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Indian River Lagoon Coast Fishing Report, May 18, 2005

Mosquito Coast Fishing Charters

As summer approaches and water temperatures increase, fishing strategies begin to shift from spring to summer patterns. This transition was evident this past week in the north IRL as the following observations were made:

Sea Trout: The top-water sea trout bite in the shallow flats slow down considerably, with the best bite occurring at first light in areas where bait was present. Most of the trout taken on surface baits this week were slot size or smaller, with the largest trout taken on a soft plastic salt & pepper Exude RT slug.

Redfish: Slot redfish remained scattered in the skinny water close to the shoreline with the larger breeders schooled up the deeper water pockets of 3 to 4 feet.

On Tuesday May 10th, I was honored by the opportunity to fish with my good friends Captain Rodney Smith and Melissa Marianetti for a mid-day tripletail adventure out of Port Canaveral. We left the dock about 10am, and we work our way out fishing the buoys with hand picked live shrimp. Once outside the buoy line in about 50 feet of water, we found a heavy weed line, but dirty water conditions resulted to very few fish on the weeds. We did manage three nice buoy bass (tripletail) taken on live shrimp fishing under the buoys, with Melissa catching her first respectable tripletail and the largest of the three tipping the scale at 15 pounds. If you enjoy fresh fish, it’s tough to beat tripletail.

My next opportunity was on Friday May 13, when I joined veteran lagoon canoe angler Lyle Roles for a fishing lesson. We launched his decked out American Eagle Canoe before daybreak in a sea of fleeing finger mullet, but like I mentioned above, the top-water bite was non-existent. After about an hour throwing top-water plugs, we switched to soft plastics, and Lyle beat me 5 to 1 on slot redfish throwing his salt and pepper exude against my 3” Gulp Shrimp. Lyle also caught a ladyfish and the largest sea trout for the week at 23 inches. After working the slot fish over, we moved out into deeper water where we found a school of larger redfish. I was the first to strike, catching a nice 15-pound copper queen on a chunk of Lyle’s ladyfish. We spent the next hour trying to get the larger fish to eat, when Lyle hooked up a monster red on a small homemade gold spinner bait with a chartreuse shad tail. Lyle spent the next 45 minutes working the fish to the boat when his line became tangled with one of my rods sticking out the bow and broke, as we tried to land huge fish. Not counting the one Lyle lost; we ended the day catching 7 redfish up to 36 inches, one 23-inch sea trout and a ladyfish.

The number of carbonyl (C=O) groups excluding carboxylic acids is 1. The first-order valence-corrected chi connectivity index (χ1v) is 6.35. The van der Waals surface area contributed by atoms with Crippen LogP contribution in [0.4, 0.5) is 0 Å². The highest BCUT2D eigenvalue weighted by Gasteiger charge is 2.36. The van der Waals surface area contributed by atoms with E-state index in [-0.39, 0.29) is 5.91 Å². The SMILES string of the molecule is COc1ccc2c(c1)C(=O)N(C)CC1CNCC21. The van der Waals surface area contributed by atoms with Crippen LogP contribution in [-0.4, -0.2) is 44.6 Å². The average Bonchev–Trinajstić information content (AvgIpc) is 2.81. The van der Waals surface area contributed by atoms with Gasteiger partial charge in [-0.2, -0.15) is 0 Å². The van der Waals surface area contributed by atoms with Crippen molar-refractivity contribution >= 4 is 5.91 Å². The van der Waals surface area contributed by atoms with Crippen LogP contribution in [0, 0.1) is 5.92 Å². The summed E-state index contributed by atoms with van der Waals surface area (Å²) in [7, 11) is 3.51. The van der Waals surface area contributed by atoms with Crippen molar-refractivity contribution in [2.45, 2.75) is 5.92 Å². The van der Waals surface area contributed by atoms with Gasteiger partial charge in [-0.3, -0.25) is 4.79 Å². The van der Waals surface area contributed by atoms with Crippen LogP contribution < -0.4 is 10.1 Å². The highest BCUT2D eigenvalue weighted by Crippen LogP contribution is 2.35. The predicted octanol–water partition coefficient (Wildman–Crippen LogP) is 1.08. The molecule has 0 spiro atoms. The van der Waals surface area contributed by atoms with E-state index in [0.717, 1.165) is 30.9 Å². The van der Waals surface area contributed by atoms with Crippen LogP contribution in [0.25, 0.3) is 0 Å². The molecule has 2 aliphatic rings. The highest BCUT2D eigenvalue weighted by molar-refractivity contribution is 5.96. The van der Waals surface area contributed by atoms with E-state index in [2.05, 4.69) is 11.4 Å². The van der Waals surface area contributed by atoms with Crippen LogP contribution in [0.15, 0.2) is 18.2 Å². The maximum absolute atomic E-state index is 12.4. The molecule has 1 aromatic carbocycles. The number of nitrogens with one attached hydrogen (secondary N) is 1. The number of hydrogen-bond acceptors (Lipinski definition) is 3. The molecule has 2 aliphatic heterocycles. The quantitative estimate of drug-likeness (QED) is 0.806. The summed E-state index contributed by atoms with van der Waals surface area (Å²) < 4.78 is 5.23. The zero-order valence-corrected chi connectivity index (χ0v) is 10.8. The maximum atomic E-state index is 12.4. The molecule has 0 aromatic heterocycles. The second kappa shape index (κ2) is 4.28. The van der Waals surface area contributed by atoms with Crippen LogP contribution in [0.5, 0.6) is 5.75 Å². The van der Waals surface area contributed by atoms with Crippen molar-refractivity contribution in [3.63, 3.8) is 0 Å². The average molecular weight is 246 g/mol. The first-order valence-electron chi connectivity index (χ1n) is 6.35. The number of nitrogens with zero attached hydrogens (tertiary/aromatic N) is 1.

On Saturday May 15th, I honored a ½ day charter awarded to Kent Roberts of Orlando, the winner of the Coastal Angler Magazine Reader’s Survey giveaway. Joined by his twin brother Mark, we again covered a lot of water with top-water plugs, only managing a few small sea trout. It was a gorgeous morning on the water, but the fishing was tough. We finally managed to put Kent on to a respectable 38” 20 pound redfish on live shrimp, just before heavy rains ran us off of the lagoon.

On May 16th, I ventured out on my own for what I refer to as a mental health day. In preparation for my favorite summertime fishing style, I left the house at 0300, and launched my skiff in nearly calm conditions from Kennedy Point around 0400. In about 20 minutes, I was poling quietly along the east shore in an area of concentrated bait, when I started catching slot size sea trout and ladyfish on a nite-glow riptide realistic shrimp and a Woodies Rattling Hook. Just as civil twilight set in, I found a small group of tailing redfish who were willing to play, and I had my skiff on the trailer heading for the house at 0730. All together, I boated six sea trout and three slot redfish all before 0700. Fishing at night and early morning has its advantages during the summer, but you need to cover the same ground in the daytime, and mark your route with your GPS to avoid dangerous obstacles, and operate with caution during hours of darkness.

All in all, it was a great week of fishing and enjoying great weather and friends on the magnificent waters of the Indian River Lagoon Coast.

As always, if you have any question or need information, please contact me.

Good luck and good fishing,

Captain Tom Van Horn
407-366-8085 office
407-416-1187 on the water
886-790-8081 toll free
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